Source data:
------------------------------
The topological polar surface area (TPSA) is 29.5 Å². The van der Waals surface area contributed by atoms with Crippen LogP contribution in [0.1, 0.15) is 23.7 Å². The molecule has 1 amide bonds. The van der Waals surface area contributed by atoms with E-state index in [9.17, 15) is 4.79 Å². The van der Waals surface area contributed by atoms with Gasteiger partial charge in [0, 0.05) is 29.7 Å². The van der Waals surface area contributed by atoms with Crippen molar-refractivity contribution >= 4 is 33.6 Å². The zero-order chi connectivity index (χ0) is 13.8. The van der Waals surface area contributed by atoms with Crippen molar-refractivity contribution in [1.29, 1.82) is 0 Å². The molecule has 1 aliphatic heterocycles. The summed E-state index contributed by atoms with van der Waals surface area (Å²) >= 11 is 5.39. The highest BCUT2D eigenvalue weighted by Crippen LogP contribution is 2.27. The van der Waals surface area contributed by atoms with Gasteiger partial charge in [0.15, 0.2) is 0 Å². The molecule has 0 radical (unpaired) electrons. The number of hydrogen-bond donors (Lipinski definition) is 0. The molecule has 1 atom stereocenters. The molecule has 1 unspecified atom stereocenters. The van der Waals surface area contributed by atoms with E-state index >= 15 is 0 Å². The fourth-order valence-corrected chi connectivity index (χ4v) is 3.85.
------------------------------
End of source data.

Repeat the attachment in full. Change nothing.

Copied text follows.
The topological polar surface area (TPSA) is 29.5 Å². The van der Waals surface area contributed by atoms with Crippen LogP contribution in [0.1, 0.15) is 23.7 Å². The molecule has 1 amide bonds. The van der Waals surface area contributed by atoms with E-state index in [9.17, 15) is 4.79 Å². The van der Waals surface area contributed by atoms with Gasteiger partial charge in [0, 0.05) is 29.7 Å². The van der Waals surface area contributed by atoms with Crippen molar-refractivity contribution >= 4 is 33.6 Å². The zero-order chi connectivity index (χ0) is 13.8. The van der Waals surface area contributed by atoms with Crippen molar-refractivity contribution in [1.29, 1.82) is 0 Å². The molecule has 1 aliphatic heterocycles. The summed E-state index contributed by atoms with van der Waals surface area (Å²) >= 11 is 5.39. The highest BCUT2D eigenvalue weighted by Crippen LogP contribution is 2.27. The van der Waals surface area contributed by atoms with Gasteiger partial charge in [0.15, 0.2) is 0 Å². The molecule has 0 radical (unpaired) electrons. The number of hydrogen-bond donors (Lipinski definition) is 0. The molecule has 1 atom stereocenters. The molecule has 1 unspecified atom stereocenters. The van der Waals surface area contributed by atoms with E-state index >= 15 is 0 Å². The fourth-order valence-corrected chi connectivity index (χ4v) is 3.85.